2. Tell selected people in your network what you are working on (but don’t give away precious findings) and ask for their advice on where to publish. If they recommend a particular journal or a particular editor, then mention that in your cover letter submission. People like to be acknowledged and recognized for their expertise.
    3. Build a network of colleagues (or fellow students) who you can ask to read a paper before you submit it. Ask them to pay attention to the following areas: Is title right for the paper? Is the contribution clear? Does each section say what it needs to say? Are there ideas or sections that are confusing? Of course, you must offer the same to your colleagues in return.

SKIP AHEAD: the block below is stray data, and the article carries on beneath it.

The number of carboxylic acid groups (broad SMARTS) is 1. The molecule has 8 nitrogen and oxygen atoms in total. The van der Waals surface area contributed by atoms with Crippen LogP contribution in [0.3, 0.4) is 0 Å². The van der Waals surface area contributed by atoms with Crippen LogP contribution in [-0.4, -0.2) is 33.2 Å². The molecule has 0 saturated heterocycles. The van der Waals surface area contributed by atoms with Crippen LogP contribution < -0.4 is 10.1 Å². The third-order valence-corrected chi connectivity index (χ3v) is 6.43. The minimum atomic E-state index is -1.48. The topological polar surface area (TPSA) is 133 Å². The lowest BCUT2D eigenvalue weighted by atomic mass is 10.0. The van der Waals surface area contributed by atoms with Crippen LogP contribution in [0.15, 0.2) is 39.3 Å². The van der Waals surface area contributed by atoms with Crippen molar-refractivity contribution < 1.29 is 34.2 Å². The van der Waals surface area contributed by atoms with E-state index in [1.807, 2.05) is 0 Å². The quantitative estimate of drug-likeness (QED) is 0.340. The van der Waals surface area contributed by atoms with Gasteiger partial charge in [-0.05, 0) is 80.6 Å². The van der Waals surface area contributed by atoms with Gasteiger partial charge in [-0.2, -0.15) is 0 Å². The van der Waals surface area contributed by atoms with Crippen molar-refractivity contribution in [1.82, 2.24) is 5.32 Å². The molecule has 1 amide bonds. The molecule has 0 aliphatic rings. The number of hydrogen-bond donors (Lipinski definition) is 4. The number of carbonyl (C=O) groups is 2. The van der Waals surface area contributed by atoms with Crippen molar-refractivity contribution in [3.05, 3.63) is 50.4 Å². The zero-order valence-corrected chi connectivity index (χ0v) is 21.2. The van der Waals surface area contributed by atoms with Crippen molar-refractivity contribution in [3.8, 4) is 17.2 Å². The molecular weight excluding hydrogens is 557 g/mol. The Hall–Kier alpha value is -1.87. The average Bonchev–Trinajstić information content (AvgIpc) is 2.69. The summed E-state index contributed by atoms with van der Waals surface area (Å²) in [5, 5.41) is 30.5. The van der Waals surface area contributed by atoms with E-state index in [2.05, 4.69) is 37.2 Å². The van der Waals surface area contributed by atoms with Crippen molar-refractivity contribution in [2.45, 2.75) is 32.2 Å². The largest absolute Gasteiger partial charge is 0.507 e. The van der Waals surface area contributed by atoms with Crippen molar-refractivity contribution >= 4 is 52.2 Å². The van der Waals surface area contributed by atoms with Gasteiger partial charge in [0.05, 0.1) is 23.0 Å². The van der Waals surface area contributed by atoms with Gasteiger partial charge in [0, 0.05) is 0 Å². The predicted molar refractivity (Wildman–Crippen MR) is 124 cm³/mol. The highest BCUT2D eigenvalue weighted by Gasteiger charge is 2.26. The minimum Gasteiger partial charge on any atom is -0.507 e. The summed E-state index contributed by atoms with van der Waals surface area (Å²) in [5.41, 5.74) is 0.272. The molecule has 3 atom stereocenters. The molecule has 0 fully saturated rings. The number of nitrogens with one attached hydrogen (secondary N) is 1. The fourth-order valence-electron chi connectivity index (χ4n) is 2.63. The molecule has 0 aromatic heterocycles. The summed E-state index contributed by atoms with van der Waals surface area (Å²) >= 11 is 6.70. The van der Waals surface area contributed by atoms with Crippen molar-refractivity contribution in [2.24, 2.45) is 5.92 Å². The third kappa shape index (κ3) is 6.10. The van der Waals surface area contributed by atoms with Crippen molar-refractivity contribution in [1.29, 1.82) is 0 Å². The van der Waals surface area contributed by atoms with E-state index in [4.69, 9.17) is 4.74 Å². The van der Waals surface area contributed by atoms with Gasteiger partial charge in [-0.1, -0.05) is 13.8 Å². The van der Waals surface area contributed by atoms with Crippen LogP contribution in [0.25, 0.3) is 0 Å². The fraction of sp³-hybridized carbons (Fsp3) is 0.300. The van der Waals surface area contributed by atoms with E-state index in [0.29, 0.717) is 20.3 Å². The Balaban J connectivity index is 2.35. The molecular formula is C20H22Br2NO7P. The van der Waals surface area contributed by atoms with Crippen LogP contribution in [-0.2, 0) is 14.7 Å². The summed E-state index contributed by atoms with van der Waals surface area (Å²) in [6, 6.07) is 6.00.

3. Persist:

    1. If you submit a paper and the journal gives you the opportunity to revise, do so. The editorial decision to “revise” is not a rejection. You are invited to make changes/improvements, so address all the reviewer comments. Note that you don’t have to implement all the reviewer suggestions (and some will contradict each other!), but you must answer them all. You can state that you disagree with a comment (e.g., while this is an interesting suggestion by Reviewer A, the additional analysis is outside the scope of this research), but you must address it.
    2. If you submit a paper and the journal rejects it, find another one. Adjust to the new journal guidelines, solicit editorial help if you need it, and submit.
    3. Persist.